What’s Causing Your Chronic Back Pain?


October 15, 2014

Back pain is a big problem. The National Institutes of Health states that approximately 80 percent of all Americans will have it at some time in their lives—and it doesn’t always go away. Chronic back pain can last for months or more, and worse, it may render even the most basic activities impossible. So if you’re in pain, make an appointment with your doctor, as you might have a serious injury or disease.

Injury Trauma

Back injuries are a common source of back pain because they can happen at any time. You pick up your grandchild and strain a muscle. You slip on an icy sidewalk and get a painful bruise. But when that strained muscle or bruise continues to throb or ache longer than normal, it might indicate a bigger problem. For many people, a seemingly minor accident might actually be a herniated disc or compression fracture.

Clinical Issues

Pain is the body’s way of telling you that something is wrong. So if you’re suffering from chronic back pain, tell your physician. If a past injury isn’t to blame, it might be an undiagnosed medical condition. Degenerative disc disease, which robs the intervertebral discs of their sponginess and flexibility, frequently produces back pain. The narrowing of the spinal canal, or spinal stenosis, can also lead to chronic discomfort.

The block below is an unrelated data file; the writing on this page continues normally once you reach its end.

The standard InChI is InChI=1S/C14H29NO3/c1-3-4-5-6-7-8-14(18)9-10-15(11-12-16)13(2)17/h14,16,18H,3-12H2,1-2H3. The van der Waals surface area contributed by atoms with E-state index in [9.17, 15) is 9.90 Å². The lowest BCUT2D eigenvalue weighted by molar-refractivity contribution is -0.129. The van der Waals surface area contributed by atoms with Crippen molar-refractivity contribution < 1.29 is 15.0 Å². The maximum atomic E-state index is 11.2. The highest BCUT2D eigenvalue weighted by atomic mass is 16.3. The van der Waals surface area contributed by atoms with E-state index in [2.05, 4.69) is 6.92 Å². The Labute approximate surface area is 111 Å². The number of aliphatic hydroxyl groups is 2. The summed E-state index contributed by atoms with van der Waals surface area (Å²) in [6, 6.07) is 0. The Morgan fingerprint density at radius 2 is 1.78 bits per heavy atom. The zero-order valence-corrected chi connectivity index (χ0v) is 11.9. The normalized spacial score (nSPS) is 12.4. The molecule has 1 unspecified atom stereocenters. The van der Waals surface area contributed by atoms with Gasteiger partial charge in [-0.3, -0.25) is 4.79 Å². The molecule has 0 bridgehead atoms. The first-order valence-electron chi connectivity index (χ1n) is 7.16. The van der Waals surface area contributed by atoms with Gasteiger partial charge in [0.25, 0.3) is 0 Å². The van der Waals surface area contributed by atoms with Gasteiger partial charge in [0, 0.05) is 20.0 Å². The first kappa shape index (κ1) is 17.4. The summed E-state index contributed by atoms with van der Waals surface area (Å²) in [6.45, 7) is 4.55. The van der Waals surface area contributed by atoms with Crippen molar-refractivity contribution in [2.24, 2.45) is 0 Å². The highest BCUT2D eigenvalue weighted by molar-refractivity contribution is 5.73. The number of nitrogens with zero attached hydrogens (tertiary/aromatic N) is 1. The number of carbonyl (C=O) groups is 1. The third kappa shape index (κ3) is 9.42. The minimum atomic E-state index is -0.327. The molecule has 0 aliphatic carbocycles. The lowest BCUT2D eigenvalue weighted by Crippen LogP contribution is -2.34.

Poor Posture

Remember when your mother told you to stand up straight? Well, she was right. Millions of people go to the doctor each year with back pain only to find out that their posture is causing it. Especially when sitting at a desk all day long, poor posture can create an unnatural curvature of the spine that instigates pain. No matter the source of your pain, though, the good news is that natural remedies, including exercise, proper posture and hydrotherapy, can often alleviate it.


This post is a mirror for the official Staying Put at Home Blog. Staying Put at Home provides information for educational purposes only. The advice offered on this site is not a substitute for consultation with a licensed medical professional. Should you have any questions about the information provided by this site, please refer to your primary care physician. Bliss Walk-in Tubs is not legally responsible for the use or misuse of any information presented through Staying Put at Home. Though we link only to reputable safety and health sources, Bliss Walk-in Tubs is also not liable for the recommendations given by our linked sources.